Tuesday, December 06, 2011


The Metropolitan Opera will present an archival broadcast on January 14: The April 4, 1970 performance of Bellini's Norma with Joan Sutherland, Marilyn Horne, Carlo Bergonzi and Cesare Siepi. The above clip comes from December of that year, but gives a good idea of what is to be heard in January, 42 years after the event.

I remember hearing this broadcast-live, on that 1970 date-on a transistor radio. (Go look it up or ask your grandparents.) I had a battery operated reel to reel tape recorded from Radio Shack ($29.95. A fortune! Unheard of!) By holding the little plastic mic up to the hand- held radio I got a complete recording of this broadcast. What did I know from audio quality and who cared? It was good enough for me-and when, after repeated playings...and playings..and playings..the tape (go look it up or ask your grandparents) began to disintegrate I resorted to duct tape and when the tape joins would stick in the machine I'd just get up and shove it damned well through.

The tapes were good at least until 1974 when I went to college. They lingered in my Uncle's basement for nearly forty years until I recovered them after his death in 2010. And yes,I since acquired this performance of clear sounding CDs. I listen to it seldom, but I'm listening to it now-seldom because it remains special to me: I vaguely knew what this was in 1970 and who these people were but nothing prepared me for the sheer beauty of the music and singing that afternoon.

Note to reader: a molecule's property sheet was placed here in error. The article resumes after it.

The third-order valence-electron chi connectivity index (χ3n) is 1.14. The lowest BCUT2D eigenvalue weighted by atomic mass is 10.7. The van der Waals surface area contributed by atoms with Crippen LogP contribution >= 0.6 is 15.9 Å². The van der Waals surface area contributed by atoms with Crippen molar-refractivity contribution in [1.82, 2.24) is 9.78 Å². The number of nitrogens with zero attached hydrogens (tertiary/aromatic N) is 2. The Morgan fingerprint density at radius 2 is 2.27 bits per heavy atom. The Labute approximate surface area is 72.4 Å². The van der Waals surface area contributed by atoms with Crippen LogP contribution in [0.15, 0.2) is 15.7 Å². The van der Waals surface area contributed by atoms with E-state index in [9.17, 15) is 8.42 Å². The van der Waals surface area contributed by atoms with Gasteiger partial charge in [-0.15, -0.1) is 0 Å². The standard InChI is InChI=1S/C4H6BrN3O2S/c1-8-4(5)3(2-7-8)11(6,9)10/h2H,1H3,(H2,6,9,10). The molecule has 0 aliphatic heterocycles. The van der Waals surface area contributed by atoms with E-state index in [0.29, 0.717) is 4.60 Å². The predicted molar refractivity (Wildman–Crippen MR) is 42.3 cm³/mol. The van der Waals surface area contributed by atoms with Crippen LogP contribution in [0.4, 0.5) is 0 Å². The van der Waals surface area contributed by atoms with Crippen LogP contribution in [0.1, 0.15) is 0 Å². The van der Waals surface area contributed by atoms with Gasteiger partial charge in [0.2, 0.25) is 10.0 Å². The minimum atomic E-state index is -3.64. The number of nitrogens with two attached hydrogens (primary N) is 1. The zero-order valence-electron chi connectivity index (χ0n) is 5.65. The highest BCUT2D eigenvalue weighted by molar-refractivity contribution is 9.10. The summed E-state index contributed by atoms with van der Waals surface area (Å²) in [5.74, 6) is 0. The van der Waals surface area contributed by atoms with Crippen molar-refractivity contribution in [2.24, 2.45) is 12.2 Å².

The Met brought Norma to Boston on tour a few weeks later. I got to meet Joan Sutherland. She was very gracious and sweet, even after a long tough sing. I was 13 and I came up to her, well, I got quite the look down the front of her low cut dress (she had make up on 'em). "They" were extraordinary. so was the singing.

Carlo Bergonzi and Cesare Siepi didn't come on this tour. Bergonzi was and is my favourite tenor. The sweetness of tone and above all his impeccable line are ravishing-then and still. I suspect Pollione was a bit of luxury casting for Bergonzi. He was a stand there and sing guy, but my God sing and sing he did! I saw him later during my New York years. The bloom was long gone but he went for every note and spared himself nothing: in Ballo, Trovatore and Pagliaccii. Remember when he came onstage during the Met -Levine tribute in 96? He was an old man but who was to touch him singing Verdi, even with half the voice that had been.

Good for the Met for bringing this Norma back to the public. Thank you for giving me back one glorious afternoon over forty years ago!

Joan Sutherland died last year. Cesare Siepi died a few months before Dame Joan. Carlo Bergonzi is 87 and has been ill. Miss Horne has had cancer treatment but is active as a -fantastic-teacher and advocate for young artists.

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